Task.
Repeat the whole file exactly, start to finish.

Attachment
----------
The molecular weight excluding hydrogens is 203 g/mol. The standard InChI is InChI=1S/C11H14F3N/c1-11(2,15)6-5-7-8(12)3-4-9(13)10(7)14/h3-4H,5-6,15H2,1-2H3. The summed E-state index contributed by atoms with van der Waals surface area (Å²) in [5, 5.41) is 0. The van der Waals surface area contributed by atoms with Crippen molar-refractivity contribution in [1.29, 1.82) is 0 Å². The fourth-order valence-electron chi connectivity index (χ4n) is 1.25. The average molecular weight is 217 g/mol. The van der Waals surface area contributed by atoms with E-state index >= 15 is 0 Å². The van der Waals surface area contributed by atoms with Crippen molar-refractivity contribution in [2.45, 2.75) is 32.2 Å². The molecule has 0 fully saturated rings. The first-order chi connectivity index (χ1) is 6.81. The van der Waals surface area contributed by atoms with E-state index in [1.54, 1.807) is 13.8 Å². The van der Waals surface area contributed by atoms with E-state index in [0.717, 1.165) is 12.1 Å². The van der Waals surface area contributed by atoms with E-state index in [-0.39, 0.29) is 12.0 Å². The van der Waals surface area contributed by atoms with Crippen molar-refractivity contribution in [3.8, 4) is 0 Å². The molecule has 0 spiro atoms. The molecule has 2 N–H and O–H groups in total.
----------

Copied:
The molecular weight excluding hydrogens is 203 g/mol. The standard InChI is InChI=1S/C11H14F3N/c1-11(2,15)6-5-7-8(12)3-4-9(13)10(7)14/h3-4H,5-6,15H2,1-2H3. The summed E-state index contributed by atoms with van der Waals surface area (Å²) in [5, 5.41) is 0. The van der Waals surface area contributed by atoms with Crippen molar-refractivity contribution in [1.29, 1.82) is 0 Å². The fourth-order valence-electron chi connectivity index (χ4n) is 1.25. The average molecular weight is 217 g/mol. The van der Waals surface area contributed by atoms with E-state index >= 15 is 0 Å². The van der Waals surface area contributed by atoms with Crippen molar-refractivity contribution in [2.45, 2.75) is 32.2 Å². The molecule has 0 fully saturated rings. The first-order chi connectivity index (χ1) is 6.81. The van der Waals surface area contributed by atoms with E-state index in [1.54, 1.807) is 13.8 Å². The van der Waals surface area contributed by atoms with E-state index in [0.717, 1.165) is 12.1 Å². The van der Waals surface area contributed by atoms with E-state index in [-0.39, 0.29) is 12.0 Å². The van der Waals surface area contributed by atoms with Crippen molar-refractivity contribution in [3.8, 4) is 0 Å². The molecule has 0 spiro atoms. The molecule has 2 N–H and O–H groups in total.